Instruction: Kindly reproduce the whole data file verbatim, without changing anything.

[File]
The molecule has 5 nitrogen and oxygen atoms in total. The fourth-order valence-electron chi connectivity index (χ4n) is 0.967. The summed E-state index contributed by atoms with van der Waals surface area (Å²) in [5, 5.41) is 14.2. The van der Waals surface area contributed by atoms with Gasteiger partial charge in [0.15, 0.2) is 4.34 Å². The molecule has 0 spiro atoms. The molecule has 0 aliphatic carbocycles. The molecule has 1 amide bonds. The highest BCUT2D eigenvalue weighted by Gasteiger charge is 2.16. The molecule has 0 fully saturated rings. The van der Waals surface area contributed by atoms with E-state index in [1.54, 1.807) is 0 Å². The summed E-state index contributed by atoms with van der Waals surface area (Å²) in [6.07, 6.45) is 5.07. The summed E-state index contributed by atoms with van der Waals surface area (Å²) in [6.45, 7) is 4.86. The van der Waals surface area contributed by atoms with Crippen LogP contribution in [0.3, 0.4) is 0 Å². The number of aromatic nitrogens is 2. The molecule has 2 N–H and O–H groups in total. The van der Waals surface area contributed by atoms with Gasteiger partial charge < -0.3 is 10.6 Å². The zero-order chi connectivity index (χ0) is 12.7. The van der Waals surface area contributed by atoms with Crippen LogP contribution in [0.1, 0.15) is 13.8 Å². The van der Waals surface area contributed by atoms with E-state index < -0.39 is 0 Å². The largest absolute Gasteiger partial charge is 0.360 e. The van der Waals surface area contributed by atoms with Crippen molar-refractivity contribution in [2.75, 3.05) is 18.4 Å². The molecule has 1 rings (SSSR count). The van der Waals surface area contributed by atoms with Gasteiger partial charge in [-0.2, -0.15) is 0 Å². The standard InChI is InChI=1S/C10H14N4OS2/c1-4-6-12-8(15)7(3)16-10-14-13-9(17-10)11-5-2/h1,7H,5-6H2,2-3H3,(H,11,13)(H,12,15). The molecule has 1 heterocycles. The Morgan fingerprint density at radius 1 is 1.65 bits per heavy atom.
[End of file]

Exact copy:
The molecule has 5 nitrogen and oxygen atoms in total. The fourth-order valence-electron chi connectivity index (χ4n) is 0.967. The summed E-state index contributed by atoms with van der Waals surface area (Å²) in [5, 5.41) is 14.2. The van der Waals surface area contributed by atoms with Gasteiger partial charge in [0.15, 0.2) is 4.34 Å². The molecule has 0 spiro atoms. The molecule has 0 aliphatic carbocycles. The molecule has 1 amide bonds. The highest BCUT2D eigenvalue weighted by Gasteiger charge is 2.16. The molecule has 0 fully saturated rings. The van der Waals surface area contributed by atoms with E-state index in [1.54, 1.807) is 0 Å². The summed E-state index contributed by atoms with van der Waals surface area (Å²) in [6.07, 6.45) is 5.07. The summed E-state index contributed by atoms with van der Waals surface area (Å²) in [6.45, 7) is 4.86. The van der Waals surface area contributed by atoms with Crippen LogP contribution in [0.3, 0.4) is 0 Å². The number of aromatic nitrogens is 2. The molecule has 2 N–H and O–H groups in total. The van der Waals surface area contributed by atoms with Gasteiger partial charge < -0.3 is 10.6 Å². The zero-order chi connectivity index (χ0) is 12.7. The van der Waals surface area contributed by atoms with Crippen LogP contribution in [0.1, 0.15) is 13.8 Å². The van der Waals surface area contributed by atoms with E-state index < -0.39 is 0 Å². The largest absolute Gasteiger partial charge is 0.360 e. The van der Waals surface area contributed by atoms with Crippen molar-refractivity contribution in [2.75, 3.05) is 18.4 Å². The molecule has 1 rings (SSSR count). The van der Waals surface area contributed by atoms with Gasteiger partial charge in [-0.2, -0.15) is 0 Å². The standard InChI is InChI=1S/C10H14N4OS2/c1-4-6-12-8(15)7(3)16-10-14-13-9(17-10)11-5-2/h1,7H,5-6H2,2-3H3,(H,11,13)(H,12,15). The molecule has 1 heterocycles. The Morgan fingerprint density at radius 1 is 1.65 bits per heavy atom.